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Supervisor Achadjian's effort to have county take control of horse riding trails fails

County Supervisor Katcho Achadjian lit into the county parks division this week for what he called unnecessary delays in taking control of horse riding trails, saying he’d like to see them adopt “We’ll find a way to make it happen” as a motto and put it on the wall behind the Board of Supervisors.

Despite Achadjian’s ire, his motion that the county take charge of two riding trails in Nipomo failed to gain support from any of the other four supervisors and died for lack of a second.

While the immediate question revolved around the Widmark and Inga trails in horse-loving Nipomo, the larger issue was whether the county is dragging its feet in taking responsibility for trails.

When the county takes over a trail, liability, maintenance, repair, erosion control and the like come into play, in addition to environmental and other county codes.

Providing for all of that costs money, and Assistant Parks Director Jan Di Leo told the board Tuesday that with budget cuts, the parks staff is stretched thin.

The county has received hundreds of offers of trails, and has been unable to accept them because of the costs. At the board’s direction, it has set in motion a plan to inventory them, identify those that are consistent with county codes, and decide which offers should be accepted, and in what order.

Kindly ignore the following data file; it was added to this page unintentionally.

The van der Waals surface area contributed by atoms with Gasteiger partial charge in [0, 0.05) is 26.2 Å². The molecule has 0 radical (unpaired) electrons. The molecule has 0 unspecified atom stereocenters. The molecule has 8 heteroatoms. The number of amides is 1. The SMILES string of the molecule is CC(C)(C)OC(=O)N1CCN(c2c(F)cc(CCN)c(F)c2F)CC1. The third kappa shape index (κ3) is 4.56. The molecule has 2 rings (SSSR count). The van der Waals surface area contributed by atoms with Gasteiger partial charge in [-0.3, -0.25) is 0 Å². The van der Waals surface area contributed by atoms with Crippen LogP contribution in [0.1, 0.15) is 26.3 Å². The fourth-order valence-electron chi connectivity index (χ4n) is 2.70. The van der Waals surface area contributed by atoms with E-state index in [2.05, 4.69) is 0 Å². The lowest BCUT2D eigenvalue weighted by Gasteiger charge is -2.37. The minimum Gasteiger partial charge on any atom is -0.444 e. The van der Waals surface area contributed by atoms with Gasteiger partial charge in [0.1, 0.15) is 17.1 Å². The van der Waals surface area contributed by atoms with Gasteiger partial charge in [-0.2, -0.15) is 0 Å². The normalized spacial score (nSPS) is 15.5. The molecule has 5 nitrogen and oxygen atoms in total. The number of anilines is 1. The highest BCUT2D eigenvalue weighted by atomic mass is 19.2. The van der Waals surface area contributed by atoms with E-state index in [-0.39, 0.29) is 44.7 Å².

Di Leo said the parks division plans to accomplish that in 2010. Her department asked for the delay on the Widmark and Inga trails, as did a unanimous Parks and Recreation Commission and county Trails Advisory Committee.

But Achadjian and members of Ride Nipomo, a South County horse owners’ group, argued strenuously that Inga and Widmark are ready now.

“These trails exist, and we use them,” Ride Nipomo’s Jerry Williams said. “Nipomo is an equestrian community,” and the trails are part of the charm of the community, he said.

Mike Winn, a director of the Nipomo Community Services District and a founding member of Ride Nipomo, said there are about 2,000 equestrians in Nipomo.

Winn said the “automatic response” to offers such as this should be yes.

He called the policies the staff is forced to live by “timid.”

Achadjian said waiting for a more comprehensive approach is “the same old story.”He said Ride Nipomo has gone out of its way to make the trails ready, and it is time to “make something happen.”

“If I can walk it in my regular shoes,” an equestrian can ride a horse on it, said Achadjian, who has walked on the trails.

Linda Clark of Ride Nipomo said she feared the trails would not be accepted next year, either.

However, the board went along with its staff and commission. Pandora Nash-Karner of the Parks and Recreation Commission said it is simply good business to look at the larger picture before making decisions that will affect the county budget.

Supervisor Adam Hill concurred, adding “I don’t think ad hoc acceptance (of trails) is a good approach. This is being posed as ‘if we don’t do this, we’ll lose the trail (offer).’ That’s not the case.”

Hill said his decision in no way denigrated the work of Ride Nipomo, which he and others praised.

Supervisor Jim Patterson added that other parts of the county have similar trail offers that need to be analyzed in terms of cost, level of benefit and the like.

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